1. Explain what happened and what went through your mind when your daughter Jemima and her friends were kidnapped by the Shawnee. Boone: Well, it was a warm, ordinary summer day. It was peaceful and quiet. I was taking a nap, and suddenly, a boy shouted, “The savages have the girls!” I jumped off my bed, not even stopping to put on my moccasins, and ran to the river’s edge.
Meanwhile, Fanny and Betsey’s father, Richard Callaway, and Betsey’s fiance, Samuel Henderson also raced to the river. All we saw was the empty canoe. You could see the shock in our faces, although Indian attacks were common at that time. Samuel was also worried sick, you could see that his face was have shaven and half covered in soap.
However I remained calm, and divided the group, sending three men upstream and three downstream, in order to pick up the trail more quickly. 2. How did you rescue your daughter and her friends? Boone: Luckily, we found one of my friends William Bush and we camped at his cabin until the morning. My daughter is a bright girl, fortunately she left a trail for us to follow by breaking twigs and branches along the way, and managed to tear off bits of their clothes.
Betsey left deep prints in the mud with the wooden heels of her Sunday shoes. I realized the kidnappers were making tracks faster then my men and I. So I decided to leave the trail and cut through the woods on a course parallel to the one I thought the Indians would take. My people were a little nervous about leaving the track, but thankfully I had learned a lot from the peaceful Delaware Indians.
On March 1, 2005, I went to the 3 rd District Matheson Court House in the down town area and sat in on a few small claims court cases. I wanted to do this because I had never been to an actual court proceeding and I have been interested in seeing one live instead of on television. I am going to write about the three different cases that I sat in on, what the conflict was, what the outcome was and ...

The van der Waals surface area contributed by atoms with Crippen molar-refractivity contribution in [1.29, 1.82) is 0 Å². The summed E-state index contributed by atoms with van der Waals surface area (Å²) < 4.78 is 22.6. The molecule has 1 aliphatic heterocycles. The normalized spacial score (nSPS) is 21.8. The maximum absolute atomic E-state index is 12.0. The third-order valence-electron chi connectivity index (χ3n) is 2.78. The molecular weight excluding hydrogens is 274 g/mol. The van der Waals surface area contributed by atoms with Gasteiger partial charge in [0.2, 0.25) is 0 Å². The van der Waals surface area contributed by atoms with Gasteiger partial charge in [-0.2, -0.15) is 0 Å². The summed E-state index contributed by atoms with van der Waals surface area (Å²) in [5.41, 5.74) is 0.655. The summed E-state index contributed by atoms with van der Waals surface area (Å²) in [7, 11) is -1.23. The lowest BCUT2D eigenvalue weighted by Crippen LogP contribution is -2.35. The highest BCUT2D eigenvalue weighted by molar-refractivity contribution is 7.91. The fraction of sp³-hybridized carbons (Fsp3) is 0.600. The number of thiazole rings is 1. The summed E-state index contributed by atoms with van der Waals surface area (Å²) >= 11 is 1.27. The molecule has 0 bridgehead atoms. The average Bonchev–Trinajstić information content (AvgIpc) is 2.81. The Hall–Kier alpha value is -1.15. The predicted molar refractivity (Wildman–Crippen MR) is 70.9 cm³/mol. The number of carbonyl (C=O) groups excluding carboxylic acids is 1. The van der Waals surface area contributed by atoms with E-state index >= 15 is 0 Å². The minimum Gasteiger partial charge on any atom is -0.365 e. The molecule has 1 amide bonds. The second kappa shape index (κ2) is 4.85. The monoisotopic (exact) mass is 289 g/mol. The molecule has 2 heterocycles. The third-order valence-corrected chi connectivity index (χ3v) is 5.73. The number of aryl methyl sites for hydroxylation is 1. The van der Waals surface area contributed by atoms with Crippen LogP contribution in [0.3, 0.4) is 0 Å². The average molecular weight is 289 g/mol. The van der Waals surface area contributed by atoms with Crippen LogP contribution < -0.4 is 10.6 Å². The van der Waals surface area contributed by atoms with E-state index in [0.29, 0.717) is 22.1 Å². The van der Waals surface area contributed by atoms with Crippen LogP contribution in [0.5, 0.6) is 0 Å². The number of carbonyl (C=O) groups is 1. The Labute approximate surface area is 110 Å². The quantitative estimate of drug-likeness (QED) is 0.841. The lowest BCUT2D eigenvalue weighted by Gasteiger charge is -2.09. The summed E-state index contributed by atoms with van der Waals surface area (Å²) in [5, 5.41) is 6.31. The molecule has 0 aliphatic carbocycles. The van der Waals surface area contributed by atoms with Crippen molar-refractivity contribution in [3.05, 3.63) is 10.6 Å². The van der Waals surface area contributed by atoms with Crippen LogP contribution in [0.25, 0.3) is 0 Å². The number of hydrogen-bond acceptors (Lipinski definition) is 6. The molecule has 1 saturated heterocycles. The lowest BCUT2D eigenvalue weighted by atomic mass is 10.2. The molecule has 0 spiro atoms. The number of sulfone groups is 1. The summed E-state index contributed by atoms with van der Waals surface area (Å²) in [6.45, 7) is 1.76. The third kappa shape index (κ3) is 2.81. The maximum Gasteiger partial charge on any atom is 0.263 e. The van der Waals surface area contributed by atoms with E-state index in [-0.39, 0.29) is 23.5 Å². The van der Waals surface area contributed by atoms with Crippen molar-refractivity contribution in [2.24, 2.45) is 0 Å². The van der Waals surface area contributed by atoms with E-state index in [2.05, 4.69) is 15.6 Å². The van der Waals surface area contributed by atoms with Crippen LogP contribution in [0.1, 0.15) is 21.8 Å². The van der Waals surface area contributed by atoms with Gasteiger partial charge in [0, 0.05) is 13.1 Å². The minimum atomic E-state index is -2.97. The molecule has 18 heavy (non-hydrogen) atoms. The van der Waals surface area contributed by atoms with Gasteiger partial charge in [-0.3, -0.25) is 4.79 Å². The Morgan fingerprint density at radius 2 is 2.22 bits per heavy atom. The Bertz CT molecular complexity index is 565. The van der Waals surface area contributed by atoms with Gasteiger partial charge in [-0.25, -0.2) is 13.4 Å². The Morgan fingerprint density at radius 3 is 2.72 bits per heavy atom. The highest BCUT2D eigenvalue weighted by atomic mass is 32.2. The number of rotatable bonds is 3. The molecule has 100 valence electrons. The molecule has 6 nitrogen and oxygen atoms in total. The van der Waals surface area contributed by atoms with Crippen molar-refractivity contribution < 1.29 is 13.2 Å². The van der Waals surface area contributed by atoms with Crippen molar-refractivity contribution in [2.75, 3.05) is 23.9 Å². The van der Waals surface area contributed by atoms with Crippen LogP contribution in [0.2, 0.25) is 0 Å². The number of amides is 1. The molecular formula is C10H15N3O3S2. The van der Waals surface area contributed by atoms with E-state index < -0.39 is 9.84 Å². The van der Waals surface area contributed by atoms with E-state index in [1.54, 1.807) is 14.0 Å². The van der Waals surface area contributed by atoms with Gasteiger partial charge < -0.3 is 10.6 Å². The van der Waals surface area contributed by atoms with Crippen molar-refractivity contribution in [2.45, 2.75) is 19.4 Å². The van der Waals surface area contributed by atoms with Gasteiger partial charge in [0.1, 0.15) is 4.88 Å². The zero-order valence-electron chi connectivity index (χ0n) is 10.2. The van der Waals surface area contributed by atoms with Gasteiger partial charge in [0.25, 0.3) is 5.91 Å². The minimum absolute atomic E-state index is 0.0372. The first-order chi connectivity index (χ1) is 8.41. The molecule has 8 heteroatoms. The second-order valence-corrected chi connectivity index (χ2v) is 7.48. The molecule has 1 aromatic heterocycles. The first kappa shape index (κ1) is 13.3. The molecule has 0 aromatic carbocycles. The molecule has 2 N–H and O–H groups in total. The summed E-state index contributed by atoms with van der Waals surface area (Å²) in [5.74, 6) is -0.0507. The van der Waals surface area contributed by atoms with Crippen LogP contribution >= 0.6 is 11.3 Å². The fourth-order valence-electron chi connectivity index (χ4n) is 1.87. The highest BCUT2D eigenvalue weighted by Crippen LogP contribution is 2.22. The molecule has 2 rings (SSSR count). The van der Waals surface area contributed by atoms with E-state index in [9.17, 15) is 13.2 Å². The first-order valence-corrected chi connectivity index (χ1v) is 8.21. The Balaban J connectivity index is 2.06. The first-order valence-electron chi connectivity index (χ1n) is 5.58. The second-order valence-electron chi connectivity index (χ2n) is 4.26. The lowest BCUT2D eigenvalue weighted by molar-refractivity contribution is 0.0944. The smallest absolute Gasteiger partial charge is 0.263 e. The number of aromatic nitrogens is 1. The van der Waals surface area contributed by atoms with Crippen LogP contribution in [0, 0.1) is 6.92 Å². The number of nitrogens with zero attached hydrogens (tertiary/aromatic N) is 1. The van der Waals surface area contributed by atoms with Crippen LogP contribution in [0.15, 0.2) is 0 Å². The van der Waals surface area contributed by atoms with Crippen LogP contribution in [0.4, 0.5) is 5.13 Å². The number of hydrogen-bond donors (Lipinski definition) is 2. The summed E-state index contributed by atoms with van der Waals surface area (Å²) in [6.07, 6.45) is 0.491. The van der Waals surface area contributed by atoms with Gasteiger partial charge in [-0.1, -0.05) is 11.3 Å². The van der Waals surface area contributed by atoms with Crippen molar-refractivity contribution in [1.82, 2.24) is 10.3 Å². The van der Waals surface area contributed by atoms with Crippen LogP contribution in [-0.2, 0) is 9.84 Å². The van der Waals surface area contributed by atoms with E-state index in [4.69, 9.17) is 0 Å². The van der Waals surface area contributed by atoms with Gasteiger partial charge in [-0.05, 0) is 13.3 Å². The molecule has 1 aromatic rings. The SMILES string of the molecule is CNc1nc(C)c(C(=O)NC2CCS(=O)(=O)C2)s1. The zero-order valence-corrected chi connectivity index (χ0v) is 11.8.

My men depended on my superior knowledge, and I knew I wouldn’t let them down. On the third day as we crossed a stream, we realized the water was still muddy from an earlier crossing. We also came upon a freshly killed buffalo, I knew the Indians would stop at the first water they found to cook the meat. When we discovered the Indians, I hid in the bushes.
One of the Indians was tending the meat, the others were getting water and firewood, and a sentry leaned his gun against a tree and went over to the fire to light his pipe. I signaled to my daughter to keep quiet, and I shot the Indian by the fire. My men then killed off more Indians, although some of them escaped. When it was clear, I was overwhelmed with relief. Although the girls’ clothes were torn, and their legs scratched and bleeding, nobody really cared. 3.
When did it become apparent to your mother that you were a natural explorer? Boone: I recall when I was six years old, there was a smallpox epidemic in the area. The children were forbidden to leave the house, for fear of being exposed to the deadly disease. My sister Elizabeth and I couldn’t stand being inside, so we foolishly decided to catch smallpox on purpose. We believed as soon as we were over it, we would be free to roam the neighborhood. So one night, while my parents were asleep, my sister and I crept out and ran to the home of a sick neighbor. We crawled into the bed with the child, and stayed a few minutes, then ran back home.
Sure enough, we were soon covered with.